Term of Award
Master of Science in Kinesiology (M.S.)
Document Type and Release Option
Thesis (open access)
Copyright Statement / License for Reuse
This work is licensed under a Creative Commons Attribution 4.0 License.
Department of Health and Kinesiology
Committee Member 1
Committee Member 2
Chronic ankle instability (CAI) is associated with deficits in strength, balance, and static postural stability, however dynamic postural stability during transitional movements have received limited investigations. The purpose of this study was to assess dynamic postural stability in individuals with CAI during varying speeds of gait initiation (GI). There were twenty eight voluntary subjects, 14 (M8:F6) subjects with CAI and 14 (M8:F6) control subjects (healthy young athletes, HYA). CAI was assessed using the Foot and Ankle Ability Measure (FAAM) tool. Control subjects had no history of any LAS. Data was collected using two non-conducting forceplates and an electromagnetic tracking system. Subjects performed five trials of each task, first normal speed GI and then fast speed GI. There were no significant differences noted for both A/P and M/L movement and velocity of COP during S1. There were also no significant differences between groups for initial step length or initial step velocity. Lastly, there were no significant differences found between groups for COP-COM at the end of single support phase of gait. The results of this study suggest that GI may not be a challenging enough task to evoke deficits in postural control in individuals with CAI. The GI motor program likely remains unaffected by the development of CAI and these individuals are likely able to compensate for any functional deficits they may experience. Future research should investigate these motor programs using EMG data and also possibly secondary tasks that may challenge these individuals more.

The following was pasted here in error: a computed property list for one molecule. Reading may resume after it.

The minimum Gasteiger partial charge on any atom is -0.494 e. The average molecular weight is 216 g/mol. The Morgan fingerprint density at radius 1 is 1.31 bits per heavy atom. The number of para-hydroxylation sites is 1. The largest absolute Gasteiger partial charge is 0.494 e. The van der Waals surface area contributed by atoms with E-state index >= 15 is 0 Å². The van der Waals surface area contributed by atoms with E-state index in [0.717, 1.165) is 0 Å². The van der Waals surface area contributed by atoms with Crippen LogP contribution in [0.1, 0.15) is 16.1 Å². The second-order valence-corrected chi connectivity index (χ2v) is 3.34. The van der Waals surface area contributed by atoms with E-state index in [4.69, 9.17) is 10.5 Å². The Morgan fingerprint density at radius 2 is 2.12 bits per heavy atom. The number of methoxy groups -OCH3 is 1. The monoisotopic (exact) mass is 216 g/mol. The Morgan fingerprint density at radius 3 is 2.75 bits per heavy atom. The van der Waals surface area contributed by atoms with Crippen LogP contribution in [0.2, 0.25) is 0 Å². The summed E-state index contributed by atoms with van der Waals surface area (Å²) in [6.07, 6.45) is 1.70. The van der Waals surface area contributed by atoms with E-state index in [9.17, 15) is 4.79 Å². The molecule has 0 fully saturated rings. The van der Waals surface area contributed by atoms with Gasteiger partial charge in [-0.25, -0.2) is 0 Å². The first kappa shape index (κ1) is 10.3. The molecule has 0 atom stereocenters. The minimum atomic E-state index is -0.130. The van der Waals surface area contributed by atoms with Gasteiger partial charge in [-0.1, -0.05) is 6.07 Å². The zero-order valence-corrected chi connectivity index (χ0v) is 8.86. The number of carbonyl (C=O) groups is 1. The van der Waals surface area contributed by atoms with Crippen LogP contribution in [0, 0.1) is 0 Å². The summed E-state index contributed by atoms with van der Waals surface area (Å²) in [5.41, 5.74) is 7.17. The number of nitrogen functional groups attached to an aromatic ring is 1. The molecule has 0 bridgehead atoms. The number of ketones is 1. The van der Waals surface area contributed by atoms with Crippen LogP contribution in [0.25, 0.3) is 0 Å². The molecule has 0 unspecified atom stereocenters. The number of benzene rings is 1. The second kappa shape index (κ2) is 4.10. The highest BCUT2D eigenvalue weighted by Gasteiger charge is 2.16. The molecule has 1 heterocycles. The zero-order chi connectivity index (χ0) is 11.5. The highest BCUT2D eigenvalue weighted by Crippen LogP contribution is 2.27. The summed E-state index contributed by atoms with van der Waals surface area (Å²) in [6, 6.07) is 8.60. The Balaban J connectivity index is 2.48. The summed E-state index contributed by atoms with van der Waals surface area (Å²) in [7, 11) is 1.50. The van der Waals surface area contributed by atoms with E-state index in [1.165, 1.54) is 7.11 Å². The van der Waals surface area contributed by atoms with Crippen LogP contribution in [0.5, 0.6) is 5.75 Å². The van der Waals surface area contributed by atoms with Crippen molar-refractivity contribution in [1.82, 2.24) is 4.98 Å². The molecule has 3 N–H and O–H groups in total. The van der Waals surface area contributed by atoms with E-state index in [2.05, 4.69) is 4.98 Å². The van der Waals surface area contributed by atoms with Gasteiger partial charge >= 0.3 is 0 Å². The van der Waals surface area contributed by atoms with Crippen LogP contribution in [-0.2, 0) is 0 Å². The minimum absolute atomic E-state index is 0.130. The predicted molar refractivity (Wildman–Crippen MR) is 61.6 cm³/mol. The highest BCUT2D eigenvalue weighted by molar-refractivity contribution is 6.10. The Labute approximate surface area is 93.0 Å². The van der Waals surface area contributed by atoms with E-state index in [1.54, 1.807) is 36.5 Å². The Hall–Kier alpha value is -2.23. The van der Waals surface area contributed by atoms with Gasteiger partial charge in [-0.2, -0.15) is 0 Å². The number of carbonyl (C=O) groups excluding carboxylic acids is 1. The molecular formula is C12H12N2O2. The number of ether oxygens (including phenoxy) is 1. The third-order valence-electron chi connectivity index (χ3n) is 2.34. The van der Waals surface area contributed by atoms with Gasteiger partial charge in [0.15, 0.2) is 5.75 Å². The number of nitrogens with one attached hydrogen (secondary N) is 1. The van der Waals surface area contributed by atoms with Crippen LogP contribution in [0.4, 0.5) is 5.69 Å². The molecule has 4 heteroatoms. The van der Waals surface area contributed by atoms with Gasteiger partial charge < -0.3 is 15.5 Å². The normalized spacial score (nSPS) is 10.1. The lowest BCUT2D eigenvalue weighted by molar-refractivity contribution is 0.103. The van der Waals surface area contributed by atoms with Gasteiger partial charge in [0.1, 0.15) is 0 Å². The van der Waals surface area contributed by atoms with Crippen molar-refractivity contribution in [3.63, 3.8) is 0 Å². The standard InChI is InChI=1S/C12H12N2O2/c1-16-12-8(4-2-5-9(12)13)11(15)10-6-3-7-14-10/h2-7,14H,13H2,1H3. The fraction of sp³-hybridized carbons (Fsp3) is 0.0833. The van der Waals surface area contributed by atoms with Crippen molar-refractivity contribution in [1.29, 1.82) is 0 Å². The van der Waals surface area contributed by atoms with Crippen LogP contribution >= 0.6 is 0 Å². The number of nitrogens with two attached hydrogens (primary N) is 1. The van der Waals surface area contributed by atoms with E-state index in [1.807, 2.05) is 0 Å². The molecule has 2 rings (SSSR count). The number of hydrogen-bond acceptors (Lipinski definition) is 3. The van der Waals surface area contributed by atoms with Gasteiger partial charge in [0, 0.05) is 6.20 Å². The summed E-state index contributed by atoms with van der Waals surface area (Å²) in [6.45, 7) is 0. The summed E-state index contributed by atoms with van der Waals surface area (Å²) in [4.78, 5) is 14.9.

Raycraft, Elizabeth I., "Dynamic Postural Stability During Gait Initiation in Individuals with Chronic Ankle Instability: The Influence of Walking Velocity" (2009). Electronic Theses and Dissertations. 103.
Research Data and Supplementary Material